Dr. Tevita O. Ka’ili, Pacific Island Studies Department chair, had a special book signing and presentation at the BYU-Hawaii Bookstore on Nov. 29 for his new book “Marking Indigeneity: The Tongan Art of Sociospatial Relations.”
Ka’ili began by acknowledging the indigenous native people of Hawaii. He started by giving a definition of the word indigenous: “People who have an ancestral or genealogical tie to a place.” He explained he is not only focusing on people with deep ancestral roots, but also long-distance routes for those who have migrated to a different place.
Ka’ili acknowledged many people have done this type of work in different topics. His book focuses on the way indigenous people perceive time and space based on a concept called “tauhi va,” which is a Tongan word based on the idea of maintaining good relations.
He explained details of the Tongan terms of “ta” as a beat of marking time through rhythm, and “va” a space between two things. The focus of his research is the act of sustaining harmonious relationships by the concept of “fatongia,” which is the responsibility or obligation to one another.
“Most of the people on Oceania think about time and space, so past, present, and future are arranged differently. The past is in front, not in the back. The idea is that you bring that time and you use it to help guide your present and future.”
He talked about the indigenous mobility that not only Tongans, but also Pacific Islanders have had as a tradition when moving and going to different places by voyaging. He focused his research in the aspects of “tauhi va” in Maui, such as food sharing, the giving of money, weddings, and performing funerals. “All of these are all parts of taking care of relationships with one another.”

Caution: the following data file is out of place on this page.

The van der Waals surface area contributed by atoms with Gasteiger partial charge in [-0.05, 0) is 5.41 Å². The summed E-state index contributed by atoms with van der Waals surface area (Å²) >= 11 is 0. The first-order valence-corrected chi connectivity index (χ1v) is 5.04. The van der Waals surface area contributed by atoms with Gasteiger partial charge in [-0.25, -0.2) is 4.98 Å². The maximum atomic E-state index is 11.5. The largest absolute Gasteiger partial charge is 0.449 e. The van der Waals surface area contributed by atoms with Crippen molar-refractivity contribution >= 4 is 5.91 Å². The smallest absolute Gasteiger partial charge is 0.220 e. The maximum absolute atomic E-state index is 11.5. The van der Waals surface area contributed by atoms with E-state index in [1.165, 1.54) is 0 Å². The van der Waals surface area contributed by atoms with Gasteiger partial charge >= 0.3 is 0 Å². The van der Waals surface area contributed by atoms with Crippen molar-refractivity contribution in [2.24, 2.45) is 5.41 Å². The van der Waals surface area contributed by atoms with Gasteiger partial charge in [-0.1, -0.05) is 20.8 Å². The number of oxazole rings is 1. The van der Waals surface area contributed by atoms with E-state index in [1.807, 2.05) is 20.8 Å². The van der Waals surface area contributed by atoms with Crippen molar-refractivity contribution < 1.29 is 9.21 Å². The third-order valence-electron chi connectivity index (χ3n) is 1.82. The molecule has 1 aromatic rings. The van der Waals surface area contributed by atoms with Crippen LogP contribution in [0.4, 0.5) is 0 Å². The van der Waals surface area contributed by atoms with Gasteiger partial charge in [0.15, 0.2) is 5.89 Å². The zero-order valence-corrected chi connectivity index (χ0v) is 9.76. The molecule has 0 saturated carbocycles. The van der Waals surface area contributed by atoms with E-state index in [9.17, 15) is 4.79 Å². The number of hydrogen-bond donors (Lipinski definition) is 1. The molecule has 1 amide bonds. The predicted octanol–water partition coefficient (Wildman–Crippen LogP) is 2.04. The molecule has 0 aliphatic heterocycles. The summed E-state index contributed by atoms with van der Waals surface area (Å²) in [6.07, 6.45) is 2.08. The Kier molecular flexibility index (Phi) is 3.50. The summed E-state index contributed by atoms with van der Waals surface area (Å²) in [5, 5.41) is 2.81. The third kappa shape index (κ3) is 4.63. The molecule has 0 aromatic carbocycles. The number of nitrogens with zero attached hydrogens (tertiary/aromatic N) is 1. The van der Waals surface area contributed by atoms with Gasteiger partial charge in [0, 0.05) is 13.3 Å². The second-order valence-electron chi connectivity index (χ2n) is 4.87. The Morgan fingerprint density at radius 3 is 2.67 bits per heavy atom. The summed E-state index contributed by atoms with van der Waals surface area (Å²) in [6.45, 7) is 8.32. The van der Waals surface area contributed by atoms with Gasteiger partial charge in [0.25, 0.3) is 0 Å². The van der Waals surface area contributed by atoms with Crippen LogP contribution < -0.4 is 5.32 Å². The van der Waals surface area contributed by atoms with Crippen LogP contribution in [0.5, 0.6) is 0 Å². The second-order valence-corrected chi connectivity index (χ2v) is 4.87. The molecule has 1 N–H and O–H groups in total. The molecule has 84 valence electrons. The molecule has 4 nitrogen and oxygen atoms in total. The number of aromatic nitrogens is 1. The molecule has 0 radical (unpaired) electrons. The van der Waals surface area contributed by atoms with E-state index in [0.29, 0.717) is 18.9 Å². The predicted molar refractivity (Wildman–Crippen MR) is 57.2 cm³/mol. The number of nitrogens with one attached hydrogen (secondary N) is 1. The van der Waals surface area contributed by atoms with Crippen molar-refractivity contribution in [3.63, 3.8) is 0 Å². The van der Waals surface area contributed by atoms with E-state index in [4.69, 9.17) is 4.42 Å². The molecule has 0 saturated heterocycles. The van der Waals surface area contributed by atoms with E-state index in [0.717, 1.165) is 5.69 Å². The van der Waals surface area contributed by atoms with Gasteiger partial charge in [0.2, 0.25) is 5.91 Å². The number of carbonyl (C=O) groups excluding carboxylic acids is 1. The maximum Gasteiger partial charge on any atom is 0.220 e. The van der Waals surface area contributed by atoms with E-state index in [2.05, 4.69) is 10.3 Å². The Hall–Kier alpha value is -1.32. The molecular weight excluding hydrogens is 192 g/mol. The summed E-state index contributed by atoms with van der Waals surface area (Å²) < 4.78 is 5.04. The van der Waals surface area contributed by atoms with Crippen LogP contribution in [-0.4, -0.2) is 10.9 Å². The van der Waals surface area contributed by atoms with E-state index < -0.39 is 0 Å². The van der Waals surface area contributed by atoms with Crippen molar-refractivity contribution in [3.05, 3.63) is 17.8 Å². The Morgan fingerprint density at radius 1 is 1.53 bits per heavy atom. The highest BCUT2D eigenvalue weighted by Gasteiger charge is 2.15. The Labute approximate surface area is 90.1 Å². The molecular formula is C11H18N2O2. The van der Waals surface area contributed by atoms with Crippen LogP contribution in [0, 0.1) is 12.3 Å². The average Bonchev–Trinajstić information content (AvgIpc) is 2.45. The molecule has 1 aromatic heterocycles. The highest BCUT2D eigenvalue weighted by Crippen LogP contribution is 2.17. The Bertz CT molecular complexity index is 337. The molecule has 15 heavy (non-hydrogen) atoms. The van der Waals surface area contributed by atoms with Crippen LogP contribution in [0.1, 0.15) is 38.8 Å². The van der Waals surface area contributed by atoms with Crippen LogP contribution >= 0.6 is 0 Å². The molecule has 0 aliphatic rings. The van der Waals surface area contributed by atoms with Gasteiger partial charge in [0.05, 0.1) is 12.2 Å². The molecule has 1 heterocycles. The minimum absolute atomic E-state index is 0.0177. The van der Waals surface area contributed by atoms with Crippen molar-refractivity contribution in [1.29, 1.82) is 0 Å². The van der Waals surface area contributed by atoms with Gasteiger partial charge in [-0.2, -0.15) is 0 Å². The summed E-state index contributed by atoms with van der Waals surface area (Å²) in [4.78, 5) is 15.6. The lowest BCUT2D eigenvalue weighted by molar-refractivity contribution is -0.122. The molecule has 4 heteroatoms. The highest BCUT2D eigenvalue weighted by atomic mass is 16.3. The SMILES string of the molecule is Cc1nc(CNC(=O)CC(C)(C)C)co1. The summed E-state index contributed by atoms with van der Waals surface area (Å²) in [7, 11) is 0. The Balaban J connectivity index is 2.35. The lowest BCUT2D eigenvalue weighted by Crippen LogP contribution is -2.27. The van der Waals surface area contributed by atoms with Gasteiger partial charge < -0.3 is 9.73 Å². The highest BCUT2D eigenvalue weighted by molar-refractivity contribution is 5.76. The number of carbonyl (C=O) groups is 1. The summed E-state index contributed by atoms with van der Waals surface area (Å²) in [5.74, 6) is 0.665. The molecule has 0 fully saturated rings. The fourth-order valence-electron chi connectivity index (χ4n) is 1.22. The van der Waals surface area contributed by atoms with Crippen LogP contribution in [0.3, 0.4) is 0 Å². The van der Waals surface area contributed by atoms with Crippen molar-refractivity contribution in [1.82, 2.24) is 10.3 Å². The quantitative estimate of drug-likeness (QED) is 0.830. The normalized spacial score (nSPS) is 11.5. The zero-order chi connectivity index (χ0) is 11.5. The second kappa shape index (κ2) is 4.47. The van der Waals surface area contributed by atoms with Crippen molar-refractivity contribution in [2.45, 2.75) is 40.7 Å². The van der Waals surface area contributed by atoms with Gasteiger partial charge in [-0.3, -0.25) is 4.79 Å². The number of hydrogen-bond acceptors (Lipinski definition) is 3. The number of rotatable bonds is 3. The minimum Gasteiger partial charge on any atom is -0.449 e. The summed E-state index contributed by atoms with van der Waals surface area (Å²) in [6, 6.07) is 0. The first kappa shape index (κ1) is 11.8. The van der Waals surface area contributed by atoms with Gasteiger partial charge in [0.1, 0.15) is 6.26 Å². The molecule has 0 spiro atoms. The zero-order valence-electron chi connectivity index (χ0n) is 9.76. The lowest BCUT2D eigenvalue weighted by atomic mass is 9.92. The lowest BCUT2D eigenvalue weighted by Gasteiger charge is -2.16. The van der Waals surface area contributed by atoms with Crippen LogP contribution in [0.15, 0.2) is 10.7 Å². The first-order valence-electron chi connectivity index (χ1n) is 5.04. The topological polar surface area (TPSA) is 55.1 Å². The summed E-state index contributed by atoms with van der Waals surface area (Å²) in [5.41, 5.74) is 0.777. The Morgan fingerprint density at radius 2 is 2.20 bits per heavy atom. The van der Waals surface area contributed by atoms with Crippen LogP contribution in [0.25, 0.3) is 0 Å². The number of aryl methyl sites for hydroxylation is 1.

The setting of the presentation had a traditional Tongan decoration displayed in the front part where Ka’ili and special guests sat, one of the guests being John Bell, vice president of academics. A special number was performed by three women who sang the Hawaii pono’i and Tongan National Anthem. After the performance, Elizabeth Rago Ka’ili, Ka’ili’s wife, had the honor of presenting her husband prior to his remarks.
While introducing her husband, Rago Ka’ili said, “I understand that many who do this type of research make conduct interviews and move on. Not Tevita. I saw him help paint homes, do farm work. ... I saw him stay until 4 in the morning scanning photos and write letters of support for family members. I saw Tevita translating English materials to Tongan and Tongan to English and serve his community which contributed so much to his education.”
Ka’ili’s wife shared what she saw her husband doing while in Maui. “He was busy every weekend, even at nights. He was teaching at the local community college, and weekends he would go on to help people paint their homes.”
She shared a story of when Tevita and their ward took part in a Tongan exchange in Maui. “The ward basically had a deal with a farmer that they would do all this work like mending fences, landscape work, and repair work, and then they would get one or two cows in exchange. Those cows were then used for ward camp to feed the whole ward.
“Tevita was part of the whole reciprocal system, so he would go out and do the work with the other Tongans of the ward.” She explained the work he did was mostly physical, but he added technology to the work field as well.
She added, “[He] attempted to give back what they were giving him. They gave us so much, from their knowledge and experience, family history to food, like huge buckets of mangoes. There is no way we could possibly pay them back for everything, but we tried.”